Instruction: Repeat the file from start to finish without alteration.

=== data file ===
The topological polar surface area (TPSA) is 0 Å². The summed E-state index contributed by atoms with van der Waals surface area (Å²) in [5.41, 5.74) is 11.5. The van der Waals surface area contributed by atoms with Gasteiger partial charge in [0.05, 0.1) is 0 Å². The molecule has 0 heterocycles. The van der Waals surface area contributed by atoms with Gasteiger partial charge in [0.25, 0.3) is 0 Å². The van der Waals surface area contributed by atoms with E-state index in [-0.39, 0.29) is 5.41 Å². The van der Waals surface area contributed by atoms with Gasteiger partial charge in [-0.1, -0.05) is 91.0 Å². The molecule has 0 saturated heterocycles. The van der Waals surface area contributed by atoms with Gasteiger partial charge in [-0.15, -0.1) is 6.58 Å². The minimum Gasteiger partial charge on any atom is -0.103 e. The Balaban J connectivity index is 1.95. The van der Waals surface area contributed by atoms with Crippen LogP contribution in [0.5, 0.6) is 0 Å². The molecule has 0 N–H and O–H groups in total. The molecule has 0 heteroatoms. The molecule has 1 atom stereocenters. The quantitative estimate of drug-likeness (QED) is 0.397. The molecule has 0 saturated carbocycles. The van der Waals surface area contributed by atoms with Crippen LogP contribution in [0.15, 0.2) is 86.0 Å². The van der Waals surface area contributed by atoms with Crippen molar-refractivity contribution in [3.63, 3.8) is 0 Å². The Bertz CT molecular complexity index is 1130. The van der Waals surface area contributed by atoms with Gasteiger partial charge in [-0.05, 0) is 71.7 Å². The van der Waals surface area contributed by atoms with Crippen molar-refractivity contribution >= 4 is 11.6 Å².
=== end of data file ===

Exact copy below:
The topological polar surface area (TPSA) is 0 Å². The summed E-state index contributed by atoms with van der Waals surface area (Å²) in [5.41, 5.74) is 11.5. The van der Waals surface area contributed by atoms with Gasteiger partial charge in [0.05, 0.1) is 0 Å². The molecule has 0 heterocycles. The van der Waals surface area contributed by atoms with Gasteiger partial charge in [0.25, 0.3) is 0 Å². The van der Waals surface area contributed by atoms with E-state index in [-0.39, 0.29) is 5.41 Å². The van der Waals surface area contributed by atoms with Gasteiger partial charge in [-0.1, -0.05) is 91.0 Å². The molecule has 0 saturated heterocycles. The van der Waals surface area contributed by atoms with Gasteiger partial charge in [-0.15, -0.1) is 6.58 Å². The minimum Gasteiger partial charge on any atom is -0.103 e. The Balaban J connectivity index is 1.95. The van der Waals surface area contributed by atoms with Crippen LogP contribution in [0.5, 0.6) is 0 Å². The molecule has 0 N–H and O–H groups in total. The molecule has 0 heteroatoms. The molecule has 1 atom stereocenters. The quantitative estimate of drug-likeness (QED) is 0.397. The molecule has 0 saturated carbocycles. The van der Waals surface area contributed by atoms with Crippen LogP contribution in [0.15, 0.2) is 86.0 Å². The van der Waals surface area contributed by atoms with Crippen molar-refractivity contribution in [3.63, 3.8) is 0 Å². The Bertz CT molecular complexity index is 1130. The van der Waals surface area contributed by atoms with Gasteiger partial charge in [-0.05, 0) is 71.7 Å². The van der Waals surface area contributed by atoms with Crippen molar-refractivity contribution >= 4 is 11.6 Å².